Head spacing and extraction in the early part of the twentieth century were usually obtained with a prominent “flanged” rim, but the Super .30’s parent cartridge’s rimless case head design would not provide positive head spacing with the long sloping shoulder. To fix this problem, H&H added a small belt at the case head on the .400 and .375 NE cartridges in 1904, and on the .375 H&H Magnum in 1912. The .375 and .300 H&H’s belted cases are generally credited with solidifying the term “belted magnum” in the minds of the shooting public.

Initially both the .375 and .300 H&H were proprietary cartridges patented by Holland & Holland, which meant that no other firearm manufacturer could build rifles or produce ammunition for either of the cartridges without the firm’s consent. Not surprisingly, Holland & Holland’s bolt-action rifles, which were built on reworked model 98 Mauser actions, were best-quality rifles of the time and required hundreds of hours of work by highly skilled craftsmen. They were not produced in large numbers and only hunters with deep pockets could afford a Holland & Holland rifle.  (Some things never change.)

When H&H released the patent rights to the .375 and .300 cartridges during the later part of the 1920s, New York’s prestigious Griffin & Howe and a number of other custom gunmakers began to build rifles in these calibers. Despite this, the .300 H&H continued to fly under the radar in the USA because of limited availability and prices beyond what the average working schmuck could afford.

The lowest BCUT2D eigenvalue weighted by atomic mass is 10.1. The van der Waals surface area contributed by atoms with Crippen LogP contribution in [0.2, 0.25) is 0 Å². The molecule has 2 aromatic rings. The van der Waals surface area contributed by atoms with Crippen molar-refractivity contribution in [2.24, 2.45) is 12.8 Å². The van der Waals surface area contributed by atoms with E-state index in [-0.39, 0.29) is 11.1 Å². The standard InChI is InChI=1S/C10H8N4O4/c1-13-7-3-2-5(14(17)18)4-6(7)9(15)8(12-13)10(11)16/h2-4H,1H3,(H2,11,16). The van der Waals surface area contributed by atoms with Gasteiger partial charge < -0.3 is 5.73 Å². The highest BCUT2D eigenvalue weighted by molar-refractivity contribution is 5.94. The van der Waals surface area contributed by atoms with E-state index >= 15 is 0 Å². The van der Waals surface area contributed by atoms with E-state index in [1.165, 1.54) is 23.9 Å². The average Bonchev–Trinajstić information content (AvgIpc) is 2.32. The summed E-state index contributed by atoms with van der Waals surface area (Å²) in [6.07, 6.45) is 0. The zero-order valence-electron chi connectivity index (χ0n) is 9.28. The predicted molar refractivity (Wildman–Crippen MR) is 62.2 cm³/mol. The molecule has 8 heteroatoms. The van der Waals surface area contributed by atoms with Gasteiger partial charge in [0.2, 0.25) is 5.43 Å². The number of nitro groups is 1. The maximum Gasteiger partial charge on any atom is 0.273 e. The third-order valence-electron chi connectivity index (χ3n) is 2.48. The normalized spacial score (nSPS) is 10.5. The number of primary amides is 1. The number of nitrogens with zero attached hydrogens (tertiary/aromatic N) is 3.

But things changed rapidly after American shooter Ben Comfort used a Griffin & Howe .300 H&H Magnum built on an M1917 action to win the 1,000-yard Wimbledon Cup in 1935. The .300 H&H Magnum cartridge became the center of attention in the USA after the Wimbledon victory, and in 1937 Winchester began offering both the .300 and .375 H&H Magnum chamberings in its new Model 70 bolt action.

Winchester was the first major firearms manufacturer to offer these cartridges to the general public in a quality rifle at affordable prices, and Western Cartridge Co. simultaneously began offering a number of loadings for the .300 H&H—loads that  were eventually some 200 fps faster than the British ammunition. Originally, velocities for 150-, 180-, and 200-grain bullets were on the anemic side, listed as 3,000, 2,700, and 2,350 fps, respectively. Anyone who was using a .30-06 at the time would see little benefit in switching, as these velocities were about the same as those being achieved by commercial ammunition for the tried-and-true Springfield. However, the .300 H&H received a significant boost in performance with the Western Cartridge Co.’s new commercial loads, a 180-grain bullet at a little over 3,000 fps and a 220-grain bullet at 2,700 fps. Remington and Winchester followed shortly thereafter with commercial loadings that also bested .30-06 velocities by a couple of hundred feet per second with respective bullet weights.

For those in the know, the .300 H&H became the high-velocity magnum by which all others were judged for the next quarter of a century. Weatherby introduced the .300 Weatherby, which is a blown-out version of the .300 H&H case, in 1944. It was faster, claiming a 200 fps increase over the .300 H&H. It didn’t, however, have much of an effect on the market share of the .300 H&H because it was also a proprietary cartridge and available only in expensive Weatherby rifles that were beyond the reach of the average shooter.